These courses will be offered at the graduate and undergraduate levels. For undergraduates, the courses are eligible for credits toward a minor in International Studies. For more information regarding this series on international trade, please contact the Center for International Trade and Development or, the School of International Studies’ academic advisors.
Undergraduate Advisor – Pia Guymanpia.firstname.lastname@example.org 405-744-4344
Graduate Programs Advisor – Donna Birchlerdonna.email@example.com 405-744-6179back to top
Deemed Export Compliance - Some Considerations for Universities and InnovatorsAnthony Cambas
For most of the 20th century, the United States was the leader in manufacturing and innovation with strong demand for its products and technologies overseas. American ingenuity and know-how fostered strong employment in the design, manufacture and distribution of technologies and products sought by consumers the world over. As a result, a diversified manufacturing and economic base was bolstered by exports with millions of American jobs supported directly and indirectly by the reputation for excellence associated with the “Made in the United States” label.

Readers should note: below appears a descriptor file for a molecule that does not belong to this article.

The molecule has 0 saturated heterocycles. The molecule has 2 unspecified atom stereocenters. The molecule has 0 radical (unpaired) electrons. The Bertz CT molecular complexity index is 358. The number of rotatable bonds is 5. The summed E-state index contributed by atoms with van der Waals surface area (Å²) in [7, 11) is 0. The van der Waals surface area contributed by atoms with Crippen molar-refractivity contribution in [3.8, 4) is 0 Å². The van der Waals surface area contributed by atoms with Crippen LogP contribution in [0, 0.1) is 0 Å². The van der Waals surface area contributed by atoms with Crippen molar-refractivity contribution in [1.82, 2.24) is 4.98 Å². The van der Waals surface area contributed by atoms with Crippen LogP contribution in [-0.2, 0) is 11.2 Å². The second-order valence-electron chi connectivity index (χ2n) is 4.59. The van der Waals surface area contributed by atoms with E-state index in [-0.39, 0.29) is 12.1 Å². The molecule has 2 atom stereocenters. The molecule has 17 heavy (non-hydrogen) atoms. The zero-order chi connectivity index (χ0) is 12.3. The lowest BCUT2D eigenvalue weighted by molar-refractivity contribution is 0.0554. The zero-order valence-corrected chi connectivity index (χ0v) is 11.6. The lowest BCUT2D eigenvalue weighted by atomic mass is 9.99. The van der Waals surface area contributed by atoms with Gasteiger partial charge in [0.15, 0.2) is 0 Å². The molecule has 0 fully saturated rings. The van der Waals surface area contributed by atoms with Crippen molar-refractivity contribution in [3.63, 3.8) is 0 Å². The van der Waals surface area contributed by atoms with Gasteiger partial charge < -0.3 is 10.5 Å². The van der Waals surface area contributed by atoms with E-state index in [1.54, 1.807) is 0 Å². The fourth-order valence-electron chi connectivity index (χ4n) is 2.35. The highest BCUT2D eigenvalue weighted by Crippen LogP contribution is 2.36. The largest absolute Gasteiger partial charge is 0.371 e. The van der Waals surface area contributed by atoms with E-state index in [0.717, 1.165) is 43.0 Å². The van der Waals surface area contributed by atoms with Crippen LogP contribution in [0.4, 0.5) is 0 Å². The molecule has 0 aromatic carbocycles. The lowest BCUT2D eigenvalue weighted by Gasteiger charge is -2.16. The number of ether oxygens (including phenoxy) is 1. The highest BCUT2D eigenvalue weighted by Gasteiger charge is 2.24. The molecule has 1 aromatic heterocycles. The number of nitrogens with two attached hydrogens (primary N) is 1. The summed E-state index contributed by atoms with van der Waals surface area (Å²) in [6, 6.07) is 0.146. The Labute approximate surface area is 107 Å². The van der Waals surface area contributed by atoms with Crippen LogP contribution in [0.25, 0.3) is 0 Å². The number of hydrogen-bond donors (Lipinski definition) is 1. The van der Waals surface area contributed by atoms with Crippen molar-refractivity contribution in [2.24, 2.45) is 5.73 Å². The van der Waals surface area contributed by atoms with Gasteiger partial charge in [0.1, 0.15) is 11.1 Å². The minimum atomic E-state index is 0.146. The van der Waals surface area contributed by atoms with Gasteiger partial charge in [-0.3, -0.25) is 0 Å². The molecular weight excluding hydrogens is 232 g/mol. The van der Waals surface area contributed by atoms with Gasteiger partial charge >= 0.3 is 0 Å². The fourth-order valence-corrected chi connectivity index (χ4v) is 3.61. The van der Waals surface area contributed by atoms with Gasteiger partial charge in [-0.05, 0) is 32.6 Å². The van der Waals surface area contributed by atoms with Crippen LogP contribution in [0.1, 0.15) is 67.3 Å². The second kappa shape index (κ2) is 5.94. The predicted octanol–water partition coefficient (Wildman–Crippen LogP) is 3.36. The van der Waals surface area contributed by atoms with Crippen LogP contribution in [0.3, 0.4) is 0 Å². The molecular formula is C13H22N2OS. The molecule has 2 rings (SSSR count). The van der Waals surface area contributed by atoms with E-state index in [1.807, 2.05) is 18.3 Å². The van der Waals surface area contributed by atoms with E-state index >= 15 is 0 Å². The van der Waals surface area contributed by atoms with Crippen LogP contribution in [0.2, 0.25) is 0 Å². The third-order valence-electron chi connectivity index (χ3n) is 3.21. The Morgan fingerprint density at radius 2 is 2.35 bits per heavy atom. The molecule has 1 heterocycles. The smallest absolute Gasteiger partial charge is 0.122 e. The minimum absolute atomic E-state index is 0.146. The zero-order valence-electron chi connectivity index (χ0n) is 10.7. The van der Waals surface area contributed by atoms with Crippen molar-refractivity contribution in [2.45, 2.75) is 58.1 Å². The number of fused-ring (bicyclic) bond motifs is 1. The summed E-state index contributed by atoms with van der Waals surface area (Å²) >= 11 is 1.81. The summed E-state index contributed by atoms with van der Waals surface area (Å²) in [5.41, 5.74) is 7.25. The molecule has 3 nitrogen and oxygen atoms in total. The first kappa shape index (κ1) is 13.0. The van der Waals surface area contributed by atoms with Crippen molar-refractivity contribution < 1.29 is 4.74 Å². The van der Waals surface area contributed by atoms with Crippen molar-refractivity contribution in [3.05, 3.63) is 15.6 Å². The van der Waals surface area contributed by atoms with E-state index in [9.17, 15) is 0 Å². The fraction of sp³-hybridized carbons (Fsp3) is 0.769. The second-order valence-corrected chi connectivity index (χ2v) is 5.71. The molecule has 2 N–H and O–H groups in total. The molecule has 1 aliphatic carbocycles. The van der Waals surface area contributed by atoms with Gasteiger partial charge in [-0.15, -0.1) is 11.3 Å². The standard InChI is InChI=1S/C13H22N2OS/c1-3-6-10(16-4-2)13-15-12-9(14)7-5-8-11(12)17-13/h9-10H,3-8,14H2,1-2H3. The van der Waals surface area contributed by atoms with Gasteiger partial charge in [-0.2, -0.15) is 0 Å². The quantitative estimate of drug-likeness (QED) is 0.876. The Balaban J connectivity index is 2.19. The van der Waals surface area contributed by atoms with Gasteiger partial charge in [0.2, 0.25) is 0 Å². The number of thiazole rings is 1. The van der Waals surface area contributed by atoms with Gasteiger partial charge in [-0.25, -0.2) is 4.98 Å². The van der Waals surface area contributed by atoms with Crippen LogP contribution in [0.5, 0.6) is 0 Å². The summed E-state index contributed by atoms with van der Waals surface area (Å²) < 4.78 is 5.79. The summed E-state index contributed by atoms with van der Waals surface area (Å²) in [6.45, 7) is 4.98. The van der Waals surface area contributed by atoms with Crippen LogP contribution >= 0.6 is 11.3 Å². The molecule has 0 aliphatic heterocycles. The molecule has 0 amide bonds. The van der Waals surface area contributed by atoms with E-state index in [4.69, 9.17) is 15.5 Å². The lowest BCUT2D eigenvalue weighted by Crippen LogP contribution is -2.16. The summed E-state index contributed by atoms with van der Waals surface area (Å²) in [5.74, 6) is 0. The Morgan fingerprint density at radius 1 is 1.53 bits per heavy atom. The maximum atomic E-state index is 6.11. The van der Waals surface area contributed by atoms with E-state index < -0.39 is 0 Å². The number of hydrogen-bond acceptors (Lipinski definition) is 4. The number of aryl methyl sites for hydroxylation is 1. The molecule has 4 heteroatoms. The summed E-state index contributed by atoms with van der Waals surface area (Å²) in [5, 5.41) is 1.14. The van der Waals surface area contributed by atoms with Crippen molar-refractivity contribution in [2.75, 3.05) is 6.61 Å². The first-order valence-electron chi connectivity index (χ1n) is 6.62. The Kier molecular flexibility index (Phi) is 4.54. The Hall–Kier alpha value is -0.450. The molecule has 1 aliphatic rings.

Today, the U.S. faces challenges to its domination in product design and manufacturing and an erosion of domestic employment in those areas. To answer these challenges, President Obama made innovation, manufacturing and increased exports a central focus of U.S. economic development policy.
The National Export Initiative (NEI) was launched during President Obama´s State of the Union Address in January 2010 with the goal of doubling exports by the end of 2014. During the same address, he discussed the need for reforming export compliance laws as they impact American innovators’ and manufacturers’ ability to sell their products and services overseas and require significant resources to ensure compliance with the myriad export laws and regulations that govern exports.